Lately, we have seen right-wing politicians invoking Judeo-Christian worldviews. Since Ronald Reagan’s partnership with the Protestant base, invocations have become commonplace. More historically rare is the degree to which the Christian faith, particularly evangelical Christianity, has been closely linked with the GOP.
Politicians claiming that their politics fulfill religious mores is a common tactic of parties old and new. But, it is unusual in American politics for one political party to so unequivocally claim that it represents Christian morals, as does the Republican party in 2017.
Rather than debate if the right’s policies are moral, we’d rather focus on a bigger problem: the fact that the debate is barely happening. The mainstream dialogue, which concedes a kind of alignment between the Republican Party and the evangelical Christian faith, is the threat itself. The most dangerous implication — that a political party filled with a variety of ideologies, agendas and identities can somehow have a monopoly on interpreting a religion — is a tinderbox for abuse.
History shows us that giving a political party the authority to interpret and explain a religion creates a situation where anything can be justified through a religious lens. We spend a lot of time in our democratic republic worrying about the rightful division of church and state. Do we spend enough time considering whether our civil society and social norms afford individuals the same freedom to dissent, without being called blasphemers?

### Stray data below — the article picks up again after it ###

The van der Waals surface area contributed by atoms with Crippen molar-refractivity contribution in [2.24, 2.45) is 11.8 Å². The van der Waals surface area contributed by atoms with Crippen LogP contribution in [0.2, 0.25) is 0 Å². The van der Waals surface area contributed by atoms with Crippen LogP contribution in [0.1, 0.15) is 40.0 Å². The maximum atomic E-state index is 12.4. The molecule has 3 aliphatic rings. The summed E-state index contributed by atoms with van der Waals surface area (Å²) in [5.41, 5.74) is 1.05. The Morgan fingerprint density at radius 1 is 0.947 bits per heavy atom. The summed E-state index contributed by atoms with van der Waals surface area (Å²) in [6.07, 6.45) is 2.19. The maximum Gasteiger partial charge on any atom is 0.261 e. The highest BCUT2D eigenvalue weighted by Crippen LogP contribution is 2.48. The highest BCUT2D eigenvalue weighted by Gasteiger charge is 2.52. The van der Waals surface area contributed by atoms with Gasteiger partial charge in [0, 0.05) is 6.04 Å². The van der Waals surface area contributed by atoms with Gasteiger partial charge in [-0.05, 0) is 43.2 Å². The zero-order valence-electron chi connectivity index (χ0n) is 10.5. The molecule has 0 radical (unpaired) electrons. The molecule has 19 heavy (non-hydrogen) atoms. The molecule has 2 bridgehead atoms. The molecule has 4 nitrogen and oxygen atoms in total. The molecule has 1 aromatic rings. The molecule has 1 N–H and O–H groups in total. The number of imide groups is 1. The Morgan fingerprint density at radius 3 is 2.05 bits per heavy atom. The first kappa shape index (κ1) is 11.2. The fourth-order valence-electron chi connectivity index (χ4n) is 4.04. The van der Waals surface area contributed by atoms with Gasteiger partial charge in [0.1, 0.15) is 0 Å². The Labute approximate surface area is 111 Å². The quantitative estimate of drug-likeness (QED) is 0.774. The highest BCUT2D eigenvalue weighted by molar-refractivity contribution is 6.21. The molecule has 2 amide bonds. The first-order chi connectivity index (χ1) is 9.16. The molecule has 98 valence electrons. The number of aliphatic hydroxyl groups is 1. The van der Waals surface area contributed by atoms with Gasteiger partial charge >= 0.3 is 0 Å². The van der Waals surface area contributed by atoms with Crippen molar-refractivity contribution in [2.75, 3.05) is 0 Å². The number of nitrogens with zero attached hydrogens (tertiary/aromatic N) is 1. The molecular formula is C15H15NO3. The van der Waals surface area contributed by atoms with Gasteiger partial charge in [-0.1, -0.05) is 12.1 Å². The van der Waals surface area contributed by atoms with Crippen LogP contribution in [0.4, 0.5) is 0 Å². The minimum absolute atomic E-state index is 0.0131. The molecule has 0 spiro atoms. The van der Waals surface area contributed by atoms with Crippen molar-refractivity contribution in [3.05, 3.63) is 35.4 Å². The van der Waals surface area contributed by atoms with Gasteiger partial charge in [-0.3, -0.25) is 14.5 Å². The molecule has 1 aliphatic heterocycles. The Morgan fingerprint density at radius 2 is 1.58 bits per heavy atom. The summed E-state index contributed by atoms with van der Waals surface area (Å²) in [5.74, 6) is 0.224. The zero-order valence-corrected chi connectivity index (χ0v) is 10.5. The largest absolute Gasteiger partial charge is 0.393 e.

If the President is the standard-bearer of the party, is it he who creates its doctrine? What is the distance between the moral standards of the Republican Party and those of Christianity?
We believe that, when the Republican party visually aligns with a nation’s most practiced religion, we must investigate how much moral and religious authority is given to its leaders.
The Republican party’s current leader is President Donald Trump, someone who has claimed that he’s never asked for forgiveness from God, proudly refuses refuge to Muslim widows and orphans and criticizes the Pope. We must ask if there are clear lines in the sand for Christian religious leaders (other than the Pope) — if so, we have seen little evidence of such lines, from the Muslim ban to sexual assault, being observed.
We sincerely hope these leaders do not follow in the paths of dangerous movements before them and do not abuse the power of their religious association. It would be a dark day when the calculated political actions of a party cannot be criticized without their critics being called anti-religious.